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Cambridge Pavers, inc. v. EP Henry Corp.

United States District Court, D. New Jersey

September 10, 2019

CAMBRIDGE PAVERS, INC., Plaintiff,
v.
EP HENRY CORPORATION, Defendant.

          OPINION

          Hon. Joseph H. Rodriguez, United States District Judge.

         This matter comes before the Court on Defendant's Motion to Dismiss Plaintiff's Complaint [Dkt. No. 10]. The Court has considered the written submissions of the parties pursuant to Fed.R.Civ.P. 78 (b). For the reasons that follow, Defendant's motion is denied.

         I. Factual and Procedural Background

         Plaintiff, Cambridge Pavers, Inc. (“Plaintiff”), and Defendant, EP Henry Corporation (“Defendant”), are competing manufacturers of paving stones in the United States. [Dkt. No. 1 (Compl.) at ¶¶ 1, 13]. Plaintiff owns and uses the registered trademark, “ArmorTec” in the sale of its goods. Id. ¶¶ 5, 7. Its “products as promoted under its ArmorTec trademark are described as using a unique process. . . in order to maintain the rich color of the paving stones . . . and keep the surface smooth, yet skid resistant.” Id. ¶ 9. Plaintiff's paving stones are also promoted under the tagline “They'll Look Like New Forever.” Id. ¶10. In addition, Plaintiff owns a registered trademark for the tagline, “They'll Look Like New Forever” Cambridge Paving Stones with ArmorTec. Id. ¶11.

         “Defendant markets and sells paving stones with a protective coating under the name ColorTech.” Id. ¶ 13. According to Plaintiff, Defendant “recently launched a new marketing campaign using the mark ColorTech in order to directly and unfairly compete against Plaintiff's AmorTec branded products.” Id. ¶ 17. Defendant promotes its ColorTech paving stones as a line created through a “unique process” that “extends color fastness and durability” whose formula used in the manufacturing process creates a protective coating “resistant to staining, acid rain and UV rays.” Id. ¶¶ 14, 15.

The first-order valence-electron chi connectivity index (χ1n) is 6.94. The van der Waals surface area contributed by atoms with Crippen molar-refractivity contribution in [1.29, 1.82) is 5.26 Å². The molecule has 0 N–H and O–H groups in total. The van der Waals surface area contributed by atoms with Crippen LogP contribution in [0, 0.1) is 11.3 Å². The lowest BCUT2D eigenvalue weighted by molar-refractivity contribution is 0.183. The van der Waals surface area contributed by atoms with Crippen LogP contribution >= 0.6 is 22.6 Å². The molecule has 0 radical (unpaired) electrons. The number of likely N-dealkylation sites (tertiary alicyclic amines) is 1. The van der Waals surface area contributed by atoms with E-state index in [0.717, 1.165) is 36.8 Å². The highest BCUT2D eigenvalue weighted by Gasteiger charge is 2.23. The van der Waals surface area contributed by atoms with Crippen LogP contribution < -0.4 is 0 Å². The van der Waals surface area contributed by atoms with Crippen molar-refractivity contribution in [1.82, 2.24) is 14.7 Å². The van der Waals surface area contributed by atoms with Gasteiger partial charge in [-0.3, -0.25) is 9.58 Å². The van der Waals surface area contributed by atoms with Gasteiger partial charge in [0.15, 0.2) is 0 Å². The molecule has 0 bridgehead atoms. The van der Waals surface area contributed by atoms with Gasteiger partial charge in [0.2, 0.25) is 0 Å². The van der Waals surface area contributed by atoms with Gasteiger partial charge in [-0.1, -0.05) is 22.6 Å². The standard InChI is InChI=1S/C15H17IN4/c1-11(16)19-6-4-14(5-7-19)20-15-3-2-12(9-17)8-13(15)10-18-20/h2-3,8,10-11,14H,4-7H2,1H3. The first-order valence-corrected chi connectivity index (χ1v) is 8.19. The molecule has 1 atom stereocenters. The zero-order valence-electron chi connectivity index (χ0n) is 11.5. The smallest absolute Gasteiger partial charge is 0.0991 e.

Plaintiff filed a Complaint in the present action against Defendant on September 21, 2018, alleging that Defendant's trademark is confusingly similar to Plaintiff's marks to deceive costumers in the sale and marketing of its paving stones. See Id. Specifically, Plaintiff claims violations of the Lanham Act for trademark infringement (Count I), false designation of origin, (Count II), and dilution (Count III); common law unfair competition (Count IV); and violations of the New Jersey Unfair Competition Act, N.J. Stat. Ann. § 56:4-1 (Count V), and New Jersey Trademark Act, N.J. Stat. Ann. § 56:3-13.16 (Count VI). Id.

         Defendant moved to dismiss all counts of Plaintiff's Complaint for failure to state a claim on November 13, 2018, pursuant to Fed. R. Civ. Pro. 12(b)(6). [Dckt. No. 10]. In support of its motion, Defendant argues that Plaintiff's trademark is a descriptive, weak mark, entitled to limited protection; and ultimately contends that there is no likelihood of confusion between the competing marks. [Dkt No. 10-1 (Def. Brf.)]. Plaintiff filed a brief in opposition to Defendant's motion on December 3, 2018 [Dkt. No. 11 (Pl. Brf.)], to which Defendant filed a reply on December 10, 2018. [Dkt No. 12].